UCC Mainstream Online

Sewing support with Quilts of Valor

Vaughn Kness / Megan Morehouse / Mainstream
Sue Muckey, Penny Jenkins, and Vi Jobb work on Quilts of Valor for veterans stationed overseas. Each block was put together by hand.

The Umpqua Valley Quilters Guild is a local non-profit organization who work to “promote the joy of quilting as a creative expression and an art form,” according to their website. For this project they partnered with Quilts of Valor, a national organization which has presented 108,398 quilts to veterans of Iraq or Afghanistan theatres. The UV Quilters Guild plans to add 92 to that list by presenting their quilts to Charlie Company in June; one quilt for each soldier deployed from Douglas County.
An official Quilt of Valor must be made of 100 percent cotton quilting fabrics and measure between 55”x65” and 60”x80”. These quilts are both warm and beautiful. The task of keeping warm is not an issue during the day for soldiers stationed in the desert climate of Iraq or Afghanistan. During the nights, however, cold temperatures range from 23 to 35 degrees, leaving soldiers with thoughts of home.

Vaughn Kness / Megan Morehouse / Mainstream
Patterns made from blocks were laid out by students and faculty, then sewed together by the guild.

Because they only use the best for our troops, each quilt has an estimated value of $200, not including the hours of labor the quilter’s put in.
Quilt of Valor’s website (http://www.qovf.org), provides recommended patterns along with other quilt specifications.
The Douglas County community has been helping the guild by way of donations. The Sleep Inn of Roseburg often donates its conference room. This gives quilters plenty of space to set up their sewing machines and lay out quilt patterns. They’ve also received donations from Street Memories and some proceeds from the Blackberry Festival. The pattern the guild has been using takes about 20 hours to complete. The guild agrees that this is nothing compared to the priceless labor our troops perform.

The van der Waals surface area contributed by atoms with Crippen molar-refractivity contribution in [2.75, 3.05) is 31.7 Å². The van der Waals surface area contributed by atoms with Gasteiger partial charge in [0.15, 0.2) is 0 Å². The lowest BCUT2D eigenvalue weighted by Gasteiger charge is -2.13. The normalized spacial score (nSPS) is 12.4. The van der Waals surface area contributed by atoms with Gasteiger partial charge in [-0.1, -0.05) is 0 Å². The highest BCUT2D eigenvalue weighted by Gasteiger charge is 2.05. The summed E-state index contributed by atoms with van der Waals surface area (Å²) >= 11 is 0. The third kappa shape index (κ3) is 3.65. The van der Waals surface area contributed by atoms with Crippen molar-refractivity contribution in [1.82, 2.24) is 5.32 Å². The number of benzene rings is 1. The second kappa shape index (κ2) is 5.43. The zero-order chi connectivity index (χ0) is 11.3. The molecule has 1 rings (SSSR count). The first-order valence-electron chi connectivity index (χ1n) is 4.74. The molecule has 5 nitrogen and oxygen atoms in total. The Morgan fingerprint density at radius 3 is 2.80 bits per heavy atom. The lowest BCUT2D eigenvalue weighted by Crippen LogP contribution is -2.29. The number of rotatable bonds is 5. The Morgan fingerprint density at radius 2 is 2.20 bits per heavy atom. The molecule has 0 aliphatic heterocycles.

Pat Glass, a veteran herself, is the chairperson for the Umpqua Valley Quilt Guild. She has been sewing since she was about 8 or 9 and quilting since the 1970s. “Guilds all over the United States are making Quilts of Valor,” she says. “There are about 122 members of the Guild, each participating in whichever way they can.”
Before making the Quilts of Valor, the guild made patriotic quilts for the local veterans. They were smaller than the official Quilts of Valor. The Guild is displaying their quilts in the Student Center through November, hoping to reach out to the many student veterans and making sure they are recognized.

Most of those are the Patriotic Quilts, but there is one big Quilt of Valor hanging from the rafters,” says Glass.

Vaughn Kness / Megan Morehouse / Mainstream
Corrine Woodward and Pat Glass working on the Quilts of Valor

The guild hoped to have enough involvement to create 20 blocks last Thursday, which would be enough to complete one quilt. Thanks to students and faculty involved, the guild was able to finish three quilts and are planning to return in January for another design-a-block event.
Glass is extending an invitation for anyone who might be interested in working on future quilts. She would also like to know of any veterans who have yet to be recognized. For more information, contact Pat Glass 541-440-6874 or visit the Umpqua Valley Quilt Guild’s website: http://www.umpquavalleyquilters.com.